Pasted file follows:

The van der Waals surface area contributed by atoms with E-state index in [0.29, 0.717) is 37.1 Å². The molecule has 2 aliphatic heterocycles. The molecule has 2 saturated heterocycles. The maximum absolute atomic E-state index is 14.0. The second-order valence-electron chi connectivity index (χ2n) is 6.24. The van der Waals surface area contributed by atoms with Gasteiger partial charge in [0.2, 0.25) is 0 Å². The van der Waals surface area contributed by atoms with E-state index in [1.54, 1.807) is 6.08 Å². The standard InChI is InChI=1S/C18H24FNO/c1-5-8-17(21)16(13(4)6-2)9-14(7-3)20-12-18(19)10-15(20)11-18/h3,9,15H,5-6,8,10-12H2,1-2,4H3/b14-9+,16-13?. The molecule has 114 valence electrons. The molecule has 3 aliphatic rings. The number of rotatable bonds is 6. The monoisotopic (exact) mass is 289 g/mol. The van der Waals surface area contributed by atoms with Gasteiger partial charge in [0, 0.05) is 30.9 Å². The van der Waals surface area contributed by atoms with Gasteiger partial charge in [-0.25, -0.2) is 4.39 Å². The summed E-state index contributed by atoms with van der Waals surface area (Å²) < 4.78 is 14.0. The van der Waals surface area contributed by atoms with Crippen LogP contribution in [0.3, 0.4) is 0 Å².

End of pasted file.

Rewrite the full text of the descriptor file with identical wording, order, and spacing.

The van der Waals surface area contributed by atoms with E-state index in [0.29, 0.717) is 37.1 Å². The molecule has 2 aliphatic heterocycles. The molecule has 2 saturated heterocycles. The maximum absolute atomic E-state index is 14.0. The second-order valence-electron chi connectivity index (χ2n) is 6.24. The van der Waals surface area contributed by atoms with Gasteiger partial charge in [0.2, 0.25) is 0 Å². The van der Waals surface area contributed by atoms with E-state index in [1.54, 1.807) is 6.08 Å². The standard InChI is InChI=1S/C18H24FNO/c1-5-8-17(21)16(13(4)6-2)9-14(7-3)20-12-18(19)10-15(20)11-18/h3,9,15H,5-6,8,10-12H2,1-2,4H3/b14-9+,16-13?. The molecule has 114 valence electrons. The molecule has 3 aliphatic rings. The number of rotatable bonds is 6. The monoisotopic (exact) mass is 289 g/mol. The van der Waals surface area contributed by atoms with Gasteiger partial charge in [0, 0.05) is 30.9 Å². The van der Waals surface area contributed by atoms with Gasteiger partial charge in [-0.25, -0.2) is 4.39 Å². The summed E-state index contributed by atoms with van der Waals surface area (Å²) < 4.78 is 14.0. The van der Waals surface area contributed by atoms with Crippen LogP contribution in [0.3, 0.4) is 0 Å².